After the past two years and moving into their third, Arrow has developed a few patterns. The mini-season of nine episodes always ends with something big, whether it was revealing the grand villain of the show that is Merlyn, creating the Flash, or revealing Deathstroke, Arrow likes to go big in its finales. Now, I won’t say that this episode was the most unpredictable of our finales and seasons, but I can say that it had guts. We don’t know all of the details, but Arrow is a whole new ball game now.
We actually had a fairly straightforward plot this week, focusing on the final reveal of Sara’s killer. Many predicted it was Thea, but a lot of the time the question and doubt in that situation was what her motivation would be. While the way it was addressed was a bit of a cop out in some respects, it did paint Malcolm Merlyn as the gloriously master manipulator that he deserves to be as Oliver’s archnemesis.
Flashbacks brought up the mind-control drug that was used on Thea and featured a fight between Katana and China White. While Maseo was revealed to still be alive in the modern day, some lines in the present are there to make us wonder who in his life is going to die. Normally, I would say they wouldn’t kill Katana, but to be fair I thought the exact same thing about Shado a year ago.
Speaking of killing, that finale was truly the main piece of the episode. The climb was a nicely used frame for the episode on the whole, but the final sword fight was where everything was going this time around. Not only was it well choreographed, but I absolutely applaud the team for letting the vast majority of the fight stand completely on its own. No cuts away. No background music. Just snow, swords, and slashes. When they did bring in music, it was excellently placed to almost get you thinking Oliver to win, only to see Ra’s straight up kill Oliver.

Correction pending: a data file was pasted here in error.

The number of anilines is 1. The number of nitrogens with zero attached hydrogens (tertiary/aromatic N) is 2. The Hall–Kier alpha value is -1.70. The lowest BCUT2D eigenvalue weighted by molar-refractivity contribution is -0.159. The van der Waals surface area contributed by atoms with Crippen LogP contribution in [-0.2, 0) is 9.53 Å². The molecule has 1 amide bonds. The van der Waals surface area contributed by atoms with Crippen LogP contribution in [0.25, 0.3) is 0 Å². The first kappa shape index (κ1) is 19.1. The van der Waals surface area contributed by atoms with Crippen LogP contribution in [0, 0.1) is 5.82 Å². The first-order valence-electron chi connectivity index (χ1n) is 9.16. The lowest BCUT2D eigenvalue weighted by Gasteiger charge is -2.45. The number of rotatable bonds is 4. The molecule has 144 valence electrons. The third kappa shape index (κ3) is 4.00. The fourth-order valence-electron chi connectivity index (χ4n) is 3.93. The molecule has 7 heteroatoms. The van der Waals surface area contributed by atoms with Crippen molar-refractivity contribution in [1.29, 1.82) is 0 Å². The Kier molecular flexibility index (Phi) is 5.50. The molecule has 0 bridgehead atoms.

Killing Oliver is a gutsy move, even with the subtle hint (which I loved) that Lazarus pits exist. They get some serious points from me for doing it, but what we will have to wait and see is if they let this breathe. Even if Oliver gets brought back soon, he won’t be back in action soon. They’ve got a serious amount of storytelling potential right at their front door, and I’m hoping they make great use of it. This could be a great opportunity to really focus on the rest of Team Arrow.
While we’re on the topic, this was the true Ra’s unveiling we had been waiting for. The demeanor and almost…civilized manner Ra’s had in the fight was wonderful. Nable’s Ra’s has all the presence and force of personality I expect him to have. Yes, I would love a bit more beard on him, but I’ll let his acting chops smooth that one over for me. Other characters had some solid moments here too, whether it was the nice bonding moment between Oliver, Dig, and Roy before he left, Palmer revealing his plans to Felicity, or Thea standing up to the Arrow, this was a solid mid-season finale. Everyone knew where things were going, so Arrow made sure to spend time with its cast. Hopefully it spends time with them again in the wake of Oliver’s demise.
Favorite line of the week: “Why does this keep happening to me?” – Felicity
While they can play the storytelling potential of Thea being drugged to better serve their building up of Merlyn as a manipulator, it is trapped in cop out mode right now. Hopefully they can shape some great things out of it, but there’s a lot to do in the next half of the season. This plot aspect fits in with the ongoing issue of this little mini-season: predictability. Different plots each week were well done and handled, but the overarching Sara’s murder plot has moved so slowly that twists and turns have become predictable. Things have been such a long time coming that it hurts their payoff. But the team behind Arrow does always manage to still try to make it pay off in style.
As awesome as that final fight was, there were a few cuts with a blatantly obvious stunt double that hurt the flow of things. It was especially depressing here, because Arrow tends to have top-notch stunt work and this was an exceptionally great sequence that had that one thing unfortunately marring it.
Minor gripe: the pronoun game with flashback survivors is getting real old real fast. Last year it was Oliver refusing to discuss Slade. Now Oliver and Maseo won’t talk about Hong Kong. I get why it’s there and all, but still it is a bit tedious.
“The Climb” was the culmination of a lot of things for Arrow. While it wasn’t a perfect pay off, it made some risky moves in great ways. It has set up a great deal of potential, but it didn’t quite do enough on its own.